From sales coaches to start-up founders and influencers, the Freshsales team was able to line up an impressive set of speakers.
Some prominent names from the line up:
- Patrick Campbell, Profitwell
- Rand Fishkin, Sparktoro
- Morgan Ingram, JBarrows Sales Training
- Jacco Vanderkooj, Winning by Design
- Richard Harris, The Harris Consulting Group
- Aaron Ross, Predictable Revenue
- Alli Mckee, Stick.ai
- Patrick Barnes, Advocately
- Deb Calvert, People First
- Dailius Wilson, Get Accept
- Adam Hempenstall, Better Proposals
- Clifton Lobo, Freshworks
- Claire Lew, Know Your Team
- Trish Bertuzzi, The Bridge Group
- Heather Morgan, Salesfolk
- Matt Heinz, Heinz Marketing
The most significant challenge for many who are looking to execute a similar strategy is the ability to attract quality speakers.
How do quality speakers join a relatively new series? It’s nothing short of a chicken and egg situation.
That’s where the good old network comes to play.
The webinar team at Freshsales was quite active on LinkedIn. Having been connected to many thought leaders over a period of time, identifying the potential speakers that their audience would love listening to was not a challenge.
Industry leaders are constantly looking for ways to share their learnings with the community. Given the right platform, they will be keen to share their insights. On different occasions, the team has been generous enough to share their approach to how they prospected speakers.
It can start with bringing in a few familiar names—speakers who are active in social platforms.
Here’s what the team suggested as great places to start:
- Events: Speakers who actively speak at events and conferences. They are more accustomed to speaking to an audience and are keen to present their views.
- Podcasts: Speakers who have their own talk shows/ podcasts and speakers who have participated extensively in other shows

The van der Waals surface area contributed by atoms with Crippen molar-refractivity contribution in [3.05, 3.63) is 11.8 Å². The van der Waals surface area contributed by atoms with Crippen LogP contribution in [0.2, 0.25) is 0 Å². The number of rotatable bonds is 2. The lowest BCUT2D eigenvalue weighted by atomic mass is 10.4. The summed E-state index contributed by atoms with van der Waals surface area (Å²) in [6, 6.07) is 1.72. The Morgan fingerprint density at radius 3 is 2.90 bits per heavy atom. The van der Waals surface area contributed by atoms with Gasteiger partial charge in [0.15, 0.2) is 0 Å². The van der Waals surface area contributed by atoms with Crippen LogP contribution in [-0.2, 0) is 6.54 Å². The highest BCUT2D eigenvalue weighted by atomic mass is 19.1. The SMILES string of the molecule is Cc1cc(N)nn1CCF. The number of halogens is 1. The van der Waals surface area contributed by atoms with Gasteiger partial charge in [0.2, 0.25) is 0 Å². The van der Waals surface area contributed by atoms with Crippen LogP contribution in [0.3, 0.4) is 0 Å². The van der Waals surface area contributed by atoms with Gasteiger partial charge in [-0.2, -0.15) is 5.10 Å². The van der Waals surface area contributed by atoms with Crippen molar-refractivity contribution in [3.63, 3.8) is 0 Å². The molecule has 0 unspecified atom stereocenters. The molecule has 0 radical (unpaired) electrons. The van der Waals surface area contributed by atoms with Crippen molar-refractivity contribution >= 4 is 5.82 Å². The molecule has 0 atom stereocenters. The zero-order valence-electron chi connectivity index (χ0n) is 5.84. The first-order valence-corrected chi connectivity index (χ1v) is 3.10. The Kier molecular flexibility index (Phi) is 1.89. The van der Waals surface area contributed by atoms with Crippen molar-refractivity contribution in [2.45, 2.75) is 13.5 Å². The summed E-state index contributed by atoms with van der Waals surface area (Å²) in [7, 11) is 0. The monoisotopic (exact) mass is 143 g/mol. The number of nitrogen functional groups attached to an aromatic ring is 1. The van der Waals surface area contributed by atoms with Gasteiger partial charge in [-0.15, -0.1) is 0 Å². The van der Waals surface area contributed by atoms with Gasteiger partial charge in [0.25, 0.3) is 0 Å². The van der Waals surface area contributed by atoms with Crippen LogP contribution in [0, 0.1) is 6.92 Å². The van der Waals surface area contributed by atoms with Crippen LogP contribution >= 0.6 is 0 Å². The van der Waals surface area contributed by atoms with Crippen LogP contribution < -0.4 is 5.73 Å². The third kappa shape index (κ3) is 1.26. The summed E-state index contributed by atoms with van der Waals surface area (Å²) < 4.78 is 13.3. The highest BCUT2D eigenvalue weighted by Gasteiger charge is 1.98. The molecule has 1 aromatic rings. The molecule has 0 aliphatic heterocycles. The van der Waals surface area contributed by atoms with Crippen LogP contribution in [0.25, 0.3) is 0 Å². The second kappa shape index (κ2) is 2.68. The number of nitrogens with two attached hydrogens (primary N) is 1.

- Listicles: Thought leaders who have been included in the lists specific to their areas of expertise.
- Communities: Leaders who are passionate and actively interacting about specific topics in groups and communities.
- Authors: Leaders who’ve released a book or white paper recently.
- Team builders: VPs of companies who are successfully building world-class teams.
Once you have a few familiar names lined up, it becomes a tad bit easier to attract other speakers who would feel more confident to be a part of the initiative.
Promoting the webinar
So you are all set – A seasoned lineup of speakers, authoritative topics, and a clean schedule to go by.
All of this would be mute if it doesn’t reach the intended audience.
Here’s how the distribution strategy worked for them:
Think of the last few webinar banners you’ve seen on social media. It’s quite likely they have a generic stock image with a small mug shot of the webinar hosts. Nothing that makes them stand apart from the rest.
In the case of Freshsales, they made sure they highlight their speakers in the best way possible. A ton of real estate and add to that a stunning profile picture. Now, who wouldn’t be happy to share this with their network?
A beautiful capture of you is hard to not share with your audience. (P.S: Our favorite was Rand Fishkin— now who could sport that salt and pepper look so gracefully? Certainly not many of us! )
A consistent, well-designed banner started doing the rounds across platforms.
Shortly thereafter, employee advocacy kicked in. With associates from the company sharing it on their social handles, followed by concentrated promotions on relevant social groups.
As you move closer to the schedule, you could request a 30-second video clip from the speakers, asking them to share what the audience can learn from their session or you can introduce the webinar and ask your audience to share questions or topics they want the speaker to focus on.
Existing User Community
All existing users were prompted to register for the sessions through in-app messages.
Customer Success teams shared with their contacts to encourage users in their companies to be a part of these events.
This way, it’s evident that brand loyalty can be built not just with the product, but also with the content.
- Reach out to community owners to share webinar invites in relevant groups.